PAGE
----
by Timothy Guthrie on Jul 10, 2019
In May we started on the “financial information update” project. In this is initiative we are asking you to update information on your financial position (assets and liabilities) and investment time frame and goals. State regulators want us to document that we are keeping current with client financial needs and over time, investment goals, risk tolerance and finances will change. This is a new push by regulators. This update only applied to clients who have been with Bullseye over 3 years and moving forward we will seek to update this information for all clients every three years.
We sent several batches of mailings out over May and June, and so far, we have received about half of them back. For those who have already returned the update, thank you so much for your prompt action.
If you have not returned the financial update form yet, please take a few minutes to complete it. We designed it to be easy to complete, with most information only requiring a check box. We have included a self-addressed stamped envelope.
If you have a question, please reach out to us. All our contact information is always at the end of the newsletter.
May was ugly. The S&P fell 6.35% and average growth mutual fund fell 7.2%. The Bullseye composite (an average composed of most Bullseye accounts (excluding 401k accounts and some VERY new clients and net of all fees) fell 3.9%. The average Bullseye account is not 100% stocks unlike the S&P, so we would expect our results to hold up better in a down market, but still our results were very good. On average we are still up 12.6% YTD through May. The S&P is up 10.74% in the same time period, so we are beating the S&P after fees, with less risk, at about 76% stocks on average. Your results will vary, as no account is exactly ‘average.’ To break it down further, some aggressive accounts were still up 16% or more at the end of May and many conservative accounts were up about 10% YTD.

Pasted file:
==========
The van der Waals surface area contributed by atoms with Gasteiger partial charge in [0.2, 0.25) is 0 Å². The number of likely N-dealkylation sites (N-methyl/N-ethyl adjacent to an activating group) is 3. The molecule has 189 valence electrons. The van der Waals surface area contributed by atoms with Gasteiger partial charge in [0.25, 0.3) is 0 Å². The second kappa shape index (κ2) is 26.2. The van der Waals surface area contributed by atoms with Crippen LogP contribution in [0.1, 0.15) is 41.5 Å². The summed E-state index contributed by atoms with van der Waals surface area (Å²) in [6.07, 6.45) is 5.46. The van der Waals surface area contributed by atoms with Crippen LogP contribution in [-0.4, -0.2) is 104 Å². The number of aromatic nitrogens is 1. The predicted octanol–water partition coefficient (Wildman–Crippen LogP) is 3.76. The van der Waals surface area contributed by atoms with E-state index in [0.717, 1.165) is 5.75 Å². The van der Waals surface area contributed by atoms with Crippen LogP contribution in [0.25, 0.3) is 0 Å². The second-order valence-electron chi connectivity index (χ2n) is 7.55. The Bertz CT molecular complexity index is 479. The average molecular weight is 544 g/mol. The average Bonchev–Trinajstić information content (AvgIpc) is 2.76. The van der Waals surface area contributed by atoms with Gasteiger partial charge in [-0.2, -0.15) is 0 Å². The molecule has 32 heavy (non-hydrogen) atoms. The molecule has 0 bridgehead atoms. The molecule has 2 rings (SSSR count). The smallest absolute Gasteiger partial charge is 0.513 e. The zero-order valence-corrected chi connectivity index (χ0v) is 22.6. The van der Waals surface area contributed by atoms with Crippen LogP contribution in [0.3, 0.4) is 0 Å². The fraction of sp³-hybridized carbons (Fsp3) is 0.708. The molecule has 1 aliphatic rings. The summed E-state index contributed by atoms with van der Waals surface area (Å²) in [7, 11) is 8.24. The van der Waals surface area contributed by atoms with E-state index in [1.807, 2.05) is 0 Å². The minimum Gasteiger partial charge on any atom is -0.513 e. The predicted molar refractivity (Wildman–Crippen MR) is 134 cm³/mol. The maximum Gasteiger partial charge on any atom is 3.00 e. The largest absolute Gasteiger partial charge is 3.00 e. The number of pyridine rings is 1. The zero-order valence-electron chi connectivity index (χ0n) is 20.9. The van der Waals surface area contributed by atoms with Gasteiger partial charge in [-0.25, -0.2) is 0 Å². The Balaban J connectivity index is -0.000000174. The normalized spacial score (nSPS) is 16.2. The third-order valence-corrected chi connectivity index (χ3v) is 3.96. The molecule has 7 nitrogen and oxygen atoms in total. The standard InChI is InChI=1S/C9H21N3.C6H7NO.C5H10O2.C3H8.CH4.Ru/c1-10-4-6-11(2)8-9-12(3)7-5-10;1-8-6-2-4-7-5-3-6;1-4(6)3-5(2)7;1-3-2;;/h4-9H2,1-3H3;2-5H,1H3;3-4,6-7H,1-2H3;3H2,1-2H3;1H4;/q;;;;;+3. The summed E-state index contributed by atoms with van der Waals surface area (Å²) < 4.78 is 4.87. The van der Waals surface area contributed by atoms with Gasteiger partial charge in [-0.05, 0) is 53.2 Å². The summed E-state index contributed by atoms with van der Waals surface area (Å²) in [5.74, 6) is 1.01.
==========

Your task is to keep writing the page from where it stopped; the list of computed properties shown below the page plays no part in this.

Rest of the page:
June as has been the mirror opposite of May (so far). In May the markets declined on fear of a slowing economy and a protracted trade tussle with China and Mexico. June saw optimism on those same items, and we gained back May’s losses. Mexico (apparently) quickly offered our President cooperation and that fear vanished. There were positive rumors about progress with China and even a scheduled meeting between our leaders. The stock markets are generally back at their recent highs.
Moving forward, I am still positive on the US stock market for the same reasons I have been for some time:
- Very high rate of employment
- Low interest rates
- Low taxes
- Low fuel costs with less supply risk than in the past
My working proposition: With employment this high (at record levels) consumer spending should be very strong, and that strong spending will support the US economy and stock market. Consumer spending is 70% of the US economy, so with 70% of the economy doing great the rest of the economy could even faulter a bit and we would still have growth. If growth slows, that is a not a big problem for the stock market. Slower growth likely means continued low interest rates, stable inflation and less risk overall. The stock market likes moderate growth just fine.
I see a bit more gains if the China issue is ‘settled’ from an import-export perspective. Estimates of global growth would be raised and many companies would be a bit less shy on forward leaning projections.
My Observations and Commentary: